The Austrian conductor Manfred Honeck, seit 2008 Music Director of the Pittsburgh Symphony Orchestra, began his professional career as a violist, playing for more than ten years with the Vienna Staatsoper Orchestra and with the Vienna Philharmonic. He acquired his first conducting experiences as assistant of Claudio Abbado with the Gustav Mahler Youth Orchestra before he was appointed First Kapellmeister at Zurich Opera in 1991. Honeck worked with the MDR Symphony Orchestra in Leipzig from 1996 to 1999, was Chief Conductor of the Swedish Radio Symphony Orchestra from 2000 to 2006, and served as General Music Director of Stuttgart Staatsoper from 2007 to 2011; he was also associated with the Czech Philharmonic as First Guest Conductor from 2008 to 2011 and from 2013 to 2016. Throughout the course of his career, Honeck has conducted many leading ensembles: the Royal Concertgebouw Orchestra, the London and Los Angeles Philharmonics, the Boston and Chicago Symphony Orchestras, the Staatskapelle Dresden, the Leipzig Gewandhaus Orchestra, the Vienna Philharmonic, and the Bavarian Radio Symphony Orchestra. In the 2016-17 season he guest conducted the Berlin Philharmonic, the San Francisco Symphony, and the New York and Israel Philharmonics. He has conducted Così fan tutte at the Salzburg Festival, Die Fledermaus at the Dresden Semperoper, and, for the opening of the new opera house in Copenhagen, Verdi’s Aida. Honeck’s interpretation of Mahler’s Fourth won the International Classical Music Award in 2012, and his recording of Dvořák’s Violin Concerto, which he made with Anne-Sophie Mutter, won the 2014 Echo Klassik Award. Manfred Honeck holds several honorary doctorates and has been awarded the title of honorary professor by the Austrian Federal President.

    LUCERNE FESTIVAL (IMF) debut on 23 August 1996 with the Oslo Philharmonic Orchestra in orchestral songs by Edvard Grieg and Mahler’s Fifth Symphony.

    June 2017

    Anne-Sophie Mutter

    Anne-Sophie Mutter, who was born in Rheinfelden, Germany, began her career at the Internationale Musikfestwochen Luzern, the forerunner of today’s LUCERNE FESTIVAL. She made her debut in 1976, at the age of 13, as part of the “Young Artists" series. One year later she performed with the Berlin Philharmonic under Herbert von Karajan in Salzburg. Ever since then she has concertized around the world in all the leading music centers, continually introducing new works alongside the classical canon. She has given the world premieres of a total of 25 scores, including compositions by Sebastian Currier, Henri Dutilleux, Sofia Gubaidulina, Witold Lutosławski, Krzysztof Penderecki, André Previn, Wolfgang Rihm, and, most recently, at the 2017 Tanglewood Festival, by John Williams. She has channeled her popularity into charity projects and support for the new generation of highly talented musicians. For this purpose she established the Anne-Sophie Mutter Foundation in 2008, and she appears with “Mutter’s Virtuosi,” an ensemble of her scholarship students, all over the world: highlights in past months have been a European tour with the Philharmonia Zürich, on which she played Bruch’s First Violin Concerto and Takemitsu’s Nostalghia, the Brahms Concerto with the Berlin Philharmonic under Riccardo Muti and with the Filarmonica della Scala under Riccardo Chailly, and an anniversary concert at the Salzburg Whitsun Festival. Among Anne-Sophie Mutter’s numerous distinctions are the Ernst von Siemens Music Prize and the Leipzig Mendelssohn Prize. She has won four Grammy Awards. Mutter holds the Grand Order of Merit of the German Federal Republic, the French Order of the Legion of Honor, the Bavarian Order of Merit, and the Great Austrian Order of Merit. She was named an Honorary Member of the American Academy of Arts and Sciences in 2013.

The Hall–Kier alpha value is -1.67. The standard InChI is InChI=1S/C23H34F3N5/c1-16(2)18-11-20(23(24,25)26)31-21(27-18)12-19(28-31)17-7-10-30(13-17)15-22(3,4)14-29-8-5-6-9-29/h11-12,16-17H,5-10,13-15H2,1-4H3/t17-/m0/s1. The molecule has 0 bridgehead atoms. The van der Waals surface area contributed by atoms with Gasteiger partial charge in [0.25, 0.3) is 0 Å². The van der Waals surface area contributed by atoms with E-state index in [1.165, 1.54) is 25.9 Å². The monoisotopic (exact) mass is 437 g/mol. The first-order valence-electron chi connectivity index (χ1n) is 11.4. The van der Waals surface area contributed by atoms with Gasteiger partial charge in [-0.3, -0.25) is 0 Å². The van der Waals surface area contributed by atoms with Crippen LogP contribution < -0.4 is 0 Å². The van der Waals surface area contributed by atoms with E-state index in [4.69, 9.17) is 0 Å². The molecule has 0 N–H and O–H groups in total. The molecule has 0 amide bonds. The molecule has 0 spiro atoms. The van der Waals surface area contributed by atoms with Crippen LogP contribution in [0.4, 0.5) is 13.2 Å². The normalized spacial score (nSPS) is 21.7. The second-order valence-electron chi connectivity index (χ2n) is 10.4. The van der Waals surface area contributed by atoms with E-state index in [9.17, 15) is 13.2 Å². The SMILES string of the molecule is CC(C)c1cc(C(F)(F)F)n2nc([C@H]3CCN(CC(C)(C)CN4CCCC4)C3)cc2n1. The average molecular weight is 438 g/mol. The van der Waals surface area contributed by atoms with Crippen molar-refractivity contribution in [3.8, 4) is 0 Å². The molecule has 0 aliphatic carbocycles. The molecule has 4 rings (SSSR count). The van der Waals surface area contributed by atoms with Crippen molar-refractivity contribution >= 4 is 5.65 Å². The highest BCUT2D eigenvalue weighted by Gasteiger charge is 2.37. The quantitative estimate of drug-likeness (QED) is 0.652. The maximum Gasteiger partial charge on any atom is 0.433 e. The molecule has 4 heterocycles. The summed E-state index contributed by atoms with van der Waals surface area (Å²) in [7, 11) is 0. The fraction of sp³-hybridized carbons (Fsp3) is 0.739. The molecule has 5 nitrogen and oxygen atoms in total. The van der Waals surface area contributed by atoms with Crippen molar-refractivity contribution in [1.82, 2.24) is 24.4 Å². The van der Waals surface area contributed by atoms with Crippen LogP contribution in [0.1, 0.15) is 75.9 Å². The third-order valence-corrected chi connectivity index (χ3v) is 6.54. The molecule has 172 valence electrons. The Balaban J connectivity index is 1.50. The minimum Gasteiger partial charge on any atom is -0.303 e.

LUCERNE FESTIVAL (IMF) debut on 23 August 1976 as part of the “Young Artists” series in a program of works by de Falla, Paganini, and Sarasate, with Christoph Mutter at the piano.

    June 2017